In addition, Venezuela’s PDVSA, Malaysia’s Petronas and PetroVietnam are all involved in projects in the EEZ, while other companies are working in what is considered the most promising area, the northeast coast of the archipelago, both on land and offshore.

On Oct. 31, Brazil’s Petrobras signed an $8 million agreement to explore Block 37. After an immediate exploration phase lasting 18 to 24 months, more funds from Petrobras and Cupet could be forthcoming, depending on how much oil is found.

Under the deal — signed in Havana by Brazilian President Luiz Inácio Lula da Silva and Raúl Castro — Petrobras gets seven years to explore, then another 25 years to produce oil and gas from the 1,600-sq-km concession.

“I don’t understand why it took so long to sign this agreement,” Lula told reporters. “There’s a geological study process and I hope the results will be positive and we will search at whatever depth.”

Piñón said he understands the Petrobras deal was delayed at the behest of lawyers worried that it would violate the terms of the 1996 Helms-Burton Act. Petrobras, based in Rio de Janeiro, owns a refinery in Houston, among other U.S. holdings.

“Block 37 is a very long, skinny block going from Varadero to Havana,” Piñón told CubaNews. “It’s not close to the U.S. demarcation line, so it’s politically safe. And it’s not going to be a geologically difficult area in which to drill exploratory wells.”

Veteran Cuba-watcher Phil Peters of the Lexington Institute in Arlington, Va., said the fact Repsol will return to Cuba next year for more exploratory drilling is a promising sign, not to mention the latest Petrobras contract.

Yet success in tapping Cuba’s oil potential depends on a variety of factors outside the country’s control.

“A lot of those blocks are leased, but that doesn’t mean any of those companies is ready or able to bring in a rig and start drilling,” said Peters. “In addition, deepwater rigs are scarce right now, so that’s another factor slowing things down.”

Furthermore, Cuba could have difficulty attracting investment in its oil sector, given its shaky cash-flow situation.

In early October, Canada’s Sherritt Interna-tional Corp., which produces most of Cuba’s 60,000 barrels a day from onshore wells in a joint venture with Cupet, announced it was owed $392.8 million by the Cuban government. According to the company’s third-quarter report, that debt “represents an exposed credit risk” and could jeopardize Sherritt’s drilling plans for 2009.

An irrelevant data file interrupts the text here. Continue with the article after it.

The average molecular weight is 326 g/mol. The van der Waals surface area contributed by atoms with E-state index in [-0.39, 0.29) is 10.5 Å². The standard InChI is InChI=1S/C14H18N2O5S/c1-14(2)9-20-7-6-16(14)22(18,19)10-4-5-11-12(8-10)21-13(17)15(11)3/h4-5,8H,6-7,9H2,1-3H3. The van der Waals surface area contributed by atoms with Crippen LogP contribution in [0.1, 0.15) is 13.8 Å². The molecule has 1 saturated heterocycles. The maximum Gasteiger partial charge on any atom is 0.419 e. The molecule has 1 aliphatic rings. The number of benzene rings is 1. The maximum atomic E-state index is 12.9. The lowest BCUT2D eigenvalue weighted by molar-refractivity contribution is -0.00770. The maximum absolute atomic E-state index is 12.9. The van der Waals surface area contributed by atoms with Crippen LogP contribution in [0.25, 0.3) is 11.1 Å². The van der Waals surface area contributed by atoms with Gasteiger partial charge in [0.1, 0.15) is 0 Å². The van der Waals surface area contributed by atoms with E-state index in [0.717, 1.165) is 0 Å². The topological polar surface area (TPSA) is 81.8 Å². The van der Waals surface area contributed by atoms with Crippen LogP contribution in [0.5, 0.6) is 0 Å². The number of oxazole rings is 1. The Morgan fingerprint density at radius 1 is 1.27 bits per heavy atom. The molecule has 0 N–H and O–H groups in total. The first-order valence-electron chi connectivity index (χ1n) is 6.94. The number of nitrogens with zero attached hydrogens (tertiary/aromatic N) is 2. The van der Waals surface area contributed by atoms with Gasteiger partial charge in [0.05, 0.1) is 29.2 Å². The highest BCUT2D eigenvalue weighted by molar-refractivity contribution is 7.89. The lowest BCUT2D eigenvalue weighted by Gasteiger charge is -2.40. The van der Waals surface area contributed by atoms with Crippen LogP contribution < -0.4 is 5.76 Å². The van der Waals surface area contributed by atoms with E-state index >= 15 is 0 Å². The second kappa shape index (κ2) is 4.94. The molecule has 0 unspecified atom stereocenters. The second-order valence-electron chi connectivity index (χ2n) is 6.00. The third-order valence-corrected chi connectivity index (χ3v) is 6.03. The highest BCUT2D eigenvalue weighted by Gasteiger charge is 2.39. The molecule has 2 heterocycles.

Back in July, the Toronto-based mining and energy conglomerate said it would abandon plans to drill in Cuba’s Gulf of Mexico EEZ, and would restructure its oil business toward land-based operations.

In addition to oil, Sherritt — the largest foreign investor in Cuba — also operates the Pedro Sotto Alba nickel refinery in Moa, in a 50-50 venture with state-owned Cubaniquel (see page 10 of this issue). That in large part explains why Sherritt is now owed money by the Castro regime.

“What’s happening now is that the price of nickel has dropped 60% in the last 12 months,” Piñón told us. “So Cuba doesn’t have enough cash in nickel to offset the purchase of Sherritt equity, and that’s where the $393 million comes from.”

He added: “For the first time, Sherritt says this is a credit risk. They also say, for the first time, that in the 4th quarter they have the option of exporting the oil they drill if Cuba doesn’t get the money to pay Sherritt.”

Sherritt isn’t the only Canadian company Cuba is indebted to. By year’s end, Cupet will owe $118.9 million to Montreal-based Pebercan, having only paid $2 million so far.

“Cuba doesn’t have any cash,” said Piñón. “They bought huge amounts of grain and foodstuffs this year, thinking nickel prices would keep on increasing. But nickel dropped and food prices went up. Cuba’s problem today is cash flow, pure and simple.”